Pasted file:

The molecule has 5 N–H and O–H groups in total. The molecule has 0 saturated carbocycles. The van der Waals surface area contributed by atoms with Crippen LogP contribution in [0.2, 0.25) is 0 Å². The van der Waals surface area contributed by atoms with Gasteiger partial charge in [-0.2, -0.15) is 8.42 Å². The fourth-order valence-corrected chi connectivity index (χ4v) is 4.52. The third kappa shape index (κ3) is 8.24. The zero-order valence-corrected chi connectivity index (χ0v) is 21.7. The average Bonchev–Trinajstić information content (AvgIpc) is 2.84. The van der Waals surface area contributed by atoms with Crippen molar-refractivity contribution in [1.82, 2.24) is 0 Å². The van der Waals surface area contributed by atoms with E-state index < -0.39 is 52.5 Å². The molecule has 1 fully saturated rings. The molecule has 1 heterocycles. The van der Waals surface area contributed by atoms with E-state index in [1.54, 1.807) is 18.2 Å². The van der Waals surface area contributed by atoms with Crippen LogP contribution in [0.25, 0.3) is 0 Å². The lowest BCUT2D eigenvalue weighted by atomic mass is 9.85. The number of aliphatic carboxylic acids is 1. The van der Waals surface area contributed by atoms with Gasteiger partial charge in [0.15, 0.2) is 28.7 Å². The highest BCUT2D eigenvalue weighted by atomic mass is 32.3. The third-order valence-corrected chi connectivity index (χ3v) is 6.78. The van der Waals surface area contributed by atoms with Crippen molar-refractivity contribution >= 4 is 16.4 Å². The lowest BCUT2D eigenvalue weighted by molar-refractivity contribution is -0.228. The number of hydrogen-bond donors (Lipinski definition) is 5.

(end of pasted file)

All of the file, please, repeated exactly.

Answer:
The molecule has 5 N–H and O–H groups in total. The molecule has 0 saturated carbocycles. The van der Waals surface area contributed by atoms with Crippen LogP contribution in [0.2, 0.25) is 0 Å². The van der Waals surface area contributed by atoms with Gasteiger partial charge in [-0.2, -0.15) is 8.42 Å². The fourth-order valence-corrected chi connectivity index (χ4v) is 4.52. The third kappa shape index (κ3) is 8.24. The zero-order valence-corrected chi connectivity index (χ0v) is 21.7. The average Bonchev–Trinajstić information content (AvgIpc) is 2.84. The van der Waals surface area contributed by atoms with Crippen molar-refractivity contribution in [1.82, 2.24) is 0 Å². The van der Waals surface area contributed by atoms with E-state index < -0.39 is 52.5 Å². The molecule has 1 fully saturated rings. The molecule has 1 heterocycles. The van der Waals surface area contributed by atoms with E-state index in [1.54, 1.807) is 18.2 Å². The van der Waals surface area contributed by atoms with Crippen LogP contribution in [0.25, 0.3) is 0 Å². The lowest BCUT2D eigenvalue weighted by atomic mass is 9.85. The number of aliphatic carboxylic acids is 1. The van der Waals surface area contributed by atoms with Gasteiger partial charge in [0.15, 0.2) is 28.7 Å². The highest BCUT2D eigenvalue weighted by atomic mass is 32.3. The third-order valence-corrected chi connectivity index (χ3v) is 6.78. The van der Waals surface area contributed by atoms with Crippen molar-refractivity contribution >= 4 is 16.4 Å². The lowest BCUT2D eigenvalue weighted by molar-refractivity contribution is -0.228. The number of hydrogen-bond donors (Lipinski definition) is 5.